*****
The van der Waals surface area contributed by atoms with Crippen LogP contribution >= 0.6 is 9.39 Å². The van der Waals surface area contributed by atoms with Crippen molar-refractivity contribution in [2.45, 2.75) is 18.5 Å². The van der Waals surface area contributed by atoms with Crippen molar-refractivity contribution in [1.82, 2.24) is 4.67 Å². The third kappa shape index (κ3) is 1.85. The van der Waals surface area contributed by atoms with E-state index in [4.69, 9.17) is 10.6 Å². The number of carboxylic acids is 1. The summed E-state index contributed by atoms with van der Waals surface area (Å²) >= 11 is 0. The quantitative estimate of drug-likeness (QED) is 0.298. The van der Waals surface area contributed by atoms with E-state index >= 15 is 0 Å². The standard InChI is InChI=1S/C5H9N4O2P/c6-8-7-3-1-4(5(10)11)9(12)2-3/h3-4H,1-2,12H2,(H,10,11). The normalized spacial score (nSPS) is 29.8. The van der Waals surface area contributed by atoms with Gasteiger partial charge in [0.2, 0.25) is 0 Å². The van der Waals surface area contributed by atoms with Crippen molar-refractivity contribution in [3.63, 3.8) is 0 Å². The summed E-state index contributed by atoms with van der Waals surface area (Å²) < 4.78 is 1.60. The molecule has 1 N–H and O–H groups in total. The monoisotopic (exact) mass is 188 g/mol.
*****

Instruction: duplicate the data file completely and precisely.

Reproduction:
The van der Waals surface area contributed by atoms with Crippen LogP contribution >= 0.6 is 9.39 Å². The van der Waals surface area contributed by atoms with Crippen molar-refractivity contribution in [2.45, 2.75) is 18.5 Å². The van der Waals surface area contributed by atoms with Crippen molar-refractivity contribution in [1.82, 2.24) is 4.67 Å². The third kappa shape index (κ3) is 1.85. The van der Waals surface area contributed by atoms with E-state index in [4.69, 9.17) is 10.6 Å². The number of carboxylic acids is 1. The summed E-state index contributed by atoms with van der Waals surface area (Å²) >= 11 is 0. The quantitative estimate of drug-likeness (QED) is 0.298. The van der Waals surface area contributed by atoms with E-state index >= 15 is 0 Å². The standard InChI is InChI=1S/C5H9N4O2P/c6-8-7-3-1-4(5(10)11)9(12)2-3/h3-4H,1-2,12H2,(H,10,11). The normalized spacial score (nSPS) is 29.8. The van der Waals surface area contributed by atoms with Gasteiger partial charge in [0.2, 0.25) is 0 Å². The van der Waals surface area contributed by atoms with Crippen molar-refractivity contribution in [3.63, 3.8) is 0 Å². The summed E-state index contributed by atoms with van der Waals surface area (Å²) < 4.78 is 1.60. The molecule has 1 N–H and O–H groups in total. The monoisotopic (exact) mass is 188 g/mol.